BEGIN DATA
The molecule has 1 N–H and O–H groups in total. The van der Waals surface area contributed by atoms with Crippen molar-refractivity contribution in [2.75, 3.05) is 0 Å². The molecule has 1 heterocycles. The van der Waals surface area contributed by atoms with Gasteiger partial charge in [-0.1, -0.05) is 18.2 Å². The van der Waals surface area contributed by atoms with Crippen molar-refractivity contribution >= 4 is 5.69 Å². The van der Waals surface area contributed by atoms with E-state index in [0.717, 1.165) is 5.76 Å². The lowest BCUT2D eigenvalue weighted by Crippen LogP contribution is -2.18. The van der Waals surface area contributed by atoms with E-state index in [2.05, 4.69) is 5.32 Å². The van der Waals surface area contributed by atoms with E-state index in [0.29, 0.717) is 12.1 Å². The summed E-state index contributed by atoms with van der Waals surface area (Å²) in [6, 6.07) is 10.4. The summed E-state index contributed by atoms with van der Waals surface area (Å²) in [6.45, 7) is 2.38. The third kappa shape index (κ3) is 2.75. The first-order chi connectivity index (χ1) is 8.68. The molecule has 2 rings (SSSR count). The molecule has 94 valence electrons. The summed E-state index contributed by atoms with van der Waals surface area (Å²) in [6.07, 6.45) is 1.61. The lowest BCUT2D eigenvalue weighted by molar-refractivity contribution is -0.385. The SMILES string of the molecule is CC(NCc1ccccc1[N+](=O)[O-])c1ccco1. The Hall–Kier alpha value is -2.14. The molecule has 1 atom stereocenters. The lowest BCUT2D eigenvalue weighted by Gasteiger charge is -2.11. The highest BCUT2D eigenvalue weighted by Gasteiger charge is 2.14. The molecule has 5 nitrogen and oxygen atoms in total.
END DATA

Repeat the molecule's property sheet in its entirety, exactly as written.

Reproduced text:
The molecule has 1 N–H and O–H groups in total. The van der Waals surface area contributed by atoms with Crippen molar-refractivity contribution in [2.75, 3.05) is 0 Å². The molecule has 1 heterocycles. The van der Waals surface area contributed by atoms with Gasteiger partial charge in [-0.1, -0.05) is 18.2 Å². The van der Waals surface area contributed by atoms with Crippen molar-refractivity contribution >= 4 is 5.69 Å². The van der Waals surface area contributed by atoms with E-state index in [0.717, 1.165) is 5.76 Å². The lowest BCUT2D eigenvalue weighted by Crippen LogP contribution is -2.18. The van der Waals surface area contributed by atoms with E-state index in [2.05, 4.69) is 5.32 Å². The van der Waals surface area contributed by atoms with E-state index in [0.29, 0.717) is 12.1 Å². The summed E-state index contributed by atoms with van der Waals surface area (Å²) in [6, 6.07) is 10.4. The summed E-state index contributed by atoms with van der Waals surface area (Å²) in [6.45, 7) is 2.38. The third kappa shape index (κ3) is 2.75. The first-order chi connectivity index (χ1) is 8.68. The molecule has 2 rings (SSSR count). The molecule has 94 valence electrons. The summed E-state index contributed by atoms with van der Waals surface area (Å²) in [6.07, 6.45) is 1.61. The lowest BCUT2D eigenvalue weighted by molar-refractivity contribution is -0.385. The SMILES string of the molecule is CC(NCc1ccccc1[N+](=O)[O-])c1ccco1. The Hall–Kier alpha value is -2.14. The molecule has 1 atom stereocenters. The lowest BCUT2D eigenvalue weighted by Gasteiger charge is -2.11. The highest BCUT2D eigenvalue weighted by Gasteiger charge is 2.14. The molecule has 5 nitrogen and oxygen atoms in total.